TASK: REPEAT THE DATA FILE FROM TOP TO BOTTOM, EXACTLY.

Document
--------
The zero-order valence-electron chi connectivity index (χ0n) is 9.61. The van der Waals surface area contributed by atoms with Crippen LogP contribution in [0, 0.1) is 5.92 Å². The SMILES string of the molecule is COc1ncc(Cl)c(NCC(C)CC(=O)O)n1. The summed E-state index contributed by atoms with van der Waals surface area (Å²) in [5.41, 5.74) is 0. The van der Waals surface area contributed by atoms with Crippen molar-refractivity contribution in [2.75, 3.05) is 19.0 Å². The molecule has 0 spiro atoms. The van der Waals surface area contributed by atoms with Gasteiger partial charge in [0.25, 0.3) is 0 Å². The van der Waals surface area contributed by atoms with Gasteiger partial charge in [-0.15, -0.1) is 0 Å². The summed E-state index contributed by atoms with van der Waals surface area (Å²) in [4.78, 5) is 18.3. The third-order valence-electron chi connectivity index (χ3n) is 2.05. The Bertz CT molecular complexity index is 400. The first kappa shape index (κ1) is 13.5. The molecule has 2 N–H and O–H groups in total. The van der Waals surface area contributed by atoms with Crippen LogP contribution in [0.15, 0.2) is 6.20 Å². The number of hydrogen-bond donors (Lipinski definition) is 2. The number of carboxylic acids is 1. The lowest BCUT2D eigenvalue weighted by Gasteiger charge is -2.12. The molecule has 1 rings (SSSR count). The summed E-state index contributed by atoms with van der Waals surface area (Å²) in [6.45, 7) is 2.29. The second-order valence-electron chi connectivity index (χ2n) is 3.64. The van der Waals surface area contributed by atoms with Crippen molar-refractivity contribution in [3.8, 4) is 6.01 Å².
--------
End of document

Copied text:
The zero-order valence-electron chi connectivity index (χ0n) is 9.61. The van der Waals surface area contributed by atoms with Crippen LogP contribution in [0, 0.1) is 5.92 Å². The SMILES string of the molecule is COc1ncc(Cl)c(NCC(C)CC(=O)O)n1. The summed E-state index contributed by atoms with van der Waals surface area (Å²) in [5.41, 5.74) is 0. The van der Waals surface area contributed by atoms with Crippen molar-refractivity contribution in [2.75, 3.05) is 19.0 Å². The molecule has 0 spiro atoms. The van der Waals surface area contributed by atoms with Gasteiger partial charge in [0.25, 0.3) is 0 Å². The van der Waals surface area contributed by atoms with Gasteiger partial charge in [-0.15, -0.1) is 0 Å². The summed E-state index contributed by atoms with van der Waals surface area (Å²) in [4.78, 5) is 18.3. The third-order valence-electron chi connectivity index (χ3n) is 2.05. The Bertz CT molecular complexity index is 400. The first kappa shape index (κ1) is 13.5. The molecule has 2 N–H and O–H groups in total. The van der Waals surface area contributed by atoms with Crippen LogP contribution in [0.15, 0.2) is 6.20 Å². The number of hydrogen-bond donors (Lipinski definition) is 2. The number of carboxylic acids is 1. The lowest BCUT2D eigenvalue weighted by Gasteiger charge is -2.12. The molecule has 1 rings (SSSR count). The summed E-state index contributed by atoms with van der Waals surface area (Å²) in [6.45, 7) is 2.29. The second-order valence-electron chi connectivity index (χ2n) is 3.64. The van der Waals surface area contributed by atoms with Crippen molar-refractivity contribution in [3.8, 4) is 6.01 Å².